Demand Fuels Expansion of Tiered-Benefit Insurance Products
Healthcare consumer preferences are evolving at an unprecedented pace. For both health plan and provider executives, it can be difficult to keep up.
BlueCross BlueShield of Western New York has historically relied on input from employers, brokers, and members to create insurance offerings that meet their needs; however, it was collaboration with local healthcare providers that led to the development of the products that have become BlueCross BlueShield’s fastest-selling options on public and private exchanges.
BlueCross BlueShield’s “align” product was introduced in January 2013 as the region’s first tiered-benefit health plan. In offering cost-sharing discounts via a newly formed independent physician association (IPA), along with the facilities of the region’s largest health system, Kaleida Health, the goal was to create a sustainable model with providers committed to offering integrated care at premium rates 6 to 10 percent below the rest of the market.
Aggregate premium rates have risen just 1 percent in three years for individuals on the public exchange, which has kept the align product attractive and relevant. When given the choice, one out of three BlueCross BlueShield individual members have selected align over products that offer a standard provider network.
This growth subsequently brought similar benefits and products into discussions with other health systems in our operating markets. In 2017, BlueCross BlueShield will launch its second tiered-benefit product, called “focus,” which features lower out-of-pocket costs at facilities within western New York’s other major health system, Catholic Health.
Similar to the align products, focus incorporates Catholic Health’s four hospitals and other select facilities into the lowest tier and leverages the health system’s care transitions program with its affiliated IPA, Catholic Medical Partners.
Delivering Lower Costs
Fundamentally, tiered benefits influence consumer behaviors by offering reduced out-of-pocket costs when members see a subset of providers for their health care.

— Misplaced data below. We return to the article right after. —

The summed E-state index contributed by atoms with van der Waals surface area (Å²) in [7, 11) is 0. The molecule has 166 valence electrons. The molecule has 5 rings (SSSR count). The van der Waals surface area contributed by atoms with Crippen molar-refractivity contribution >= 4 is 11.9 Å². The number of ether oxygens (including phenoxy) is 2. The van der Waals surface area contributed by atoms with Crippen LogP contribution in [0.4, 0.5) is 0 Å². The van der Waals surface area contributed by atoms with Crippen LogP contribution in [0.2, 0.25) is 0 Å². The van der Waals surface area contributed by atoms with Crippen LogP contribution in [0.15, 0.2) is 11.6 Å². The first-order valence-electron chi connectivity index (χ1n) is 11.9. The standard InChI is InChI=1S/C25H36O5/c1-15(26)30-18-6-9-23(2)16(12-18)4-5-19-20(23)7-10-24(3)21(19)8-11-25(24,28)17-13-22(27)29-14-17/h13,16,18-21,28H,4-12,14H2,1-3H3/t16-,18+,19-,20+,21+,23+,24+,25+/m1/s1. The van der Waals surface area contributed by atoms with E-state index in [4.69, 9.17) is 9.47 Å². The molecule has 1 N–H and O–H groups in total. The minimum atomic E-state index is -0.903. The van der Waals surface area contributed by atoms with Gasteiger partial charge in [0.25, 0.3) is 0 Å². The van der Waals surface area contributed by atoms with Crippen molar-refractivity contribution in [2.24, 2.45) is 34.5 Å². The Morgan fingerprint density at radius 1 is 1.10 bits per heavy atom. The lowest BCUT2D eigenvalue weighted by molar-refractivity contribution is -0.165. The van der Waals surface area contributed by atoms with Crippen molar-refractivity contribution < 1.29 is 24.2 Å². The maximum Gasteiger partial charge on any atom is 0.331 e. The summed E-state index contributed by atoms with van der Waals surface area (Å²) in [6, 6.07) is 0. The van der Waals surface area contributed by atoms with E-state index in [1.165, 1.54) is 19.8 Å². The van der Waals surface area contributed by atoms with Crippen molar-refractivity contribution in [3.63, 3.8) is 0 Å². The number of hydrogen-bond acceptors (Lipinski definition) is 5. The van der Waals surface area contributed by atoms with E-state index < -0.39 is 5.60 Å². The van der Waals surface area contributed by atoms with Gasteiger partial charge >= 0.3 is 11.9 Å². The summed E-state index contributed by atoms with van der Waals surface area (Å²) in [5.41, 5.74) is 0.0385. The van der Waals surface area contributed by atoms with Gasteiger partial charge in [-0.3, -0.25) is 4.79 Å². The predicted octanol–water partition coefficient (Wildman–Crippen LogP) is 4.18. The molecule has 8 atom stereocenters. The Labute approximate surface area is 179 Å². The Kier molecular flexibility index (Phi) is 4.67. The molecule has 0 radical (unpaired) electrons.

By keeping members within a defined continuum of care, we achieve better outcomes, streamline processes, and reduce inefficiencies. This is an attractive proposition for employers, employees, and individual members, who also benefit financially from those improved outcomes. Meanwhile, partnering health systems can realize increased patient volume and cost savings from better-managed care.
The Need for Transparency
Tiered benefits are often associated with other restricted or narrow network offerings that may limit consumer choice and access; however, in tiered-benefit arrangements, members are presented with a full network but can take advantage of additional cost savings when they use specific healthcare facilities and specialists.
Understanding and effectively communicating this benefit is important to alleviate trepidation and improve satisfaction among all participating parties. It requires a great deal of education and transparency regarding the composition of each tier and the resulting impact to a member’s out-of-pocket costs.
In western New York, patient volume is largely split between Kaleida and Catholic Health. Based on myriad factors, many individuals and families have developed an affinity toward—and choose to receive their care from—one system or the other.
Offering two distinct tiered-benefit products, each providing access to one system or the other, reduces confusion. This approach also presents a marketing opportunity by leveraging the brand equity of both insurer and health system.
The market today expects lower-cost options that deliver high-quality care as healthcare costs continue to rise; past approaches won’t necessarily meet future needs and demands. With individuals becoming increasingly willing to accept health insurance plans that offer a limited network of providers in exchange for reduced premiums or out-of-pocket costs, health plans and providers have opportunities to create lower-cost solutions using tiered-benefit arrangements.
This is a fundamental shift that requires both parties to keep the endgame in mind. Aligning incentives and working together to create innovative, cost-effective delivery solutions will help us meet the demands of our customers.
Stephen T. Swift is executive vice president and CFO of HealthNow New York Inc., the parent company of BlueCross BlueShield of Western New York, Buffalo, N.Y. Read more entries on the Leadership Blog.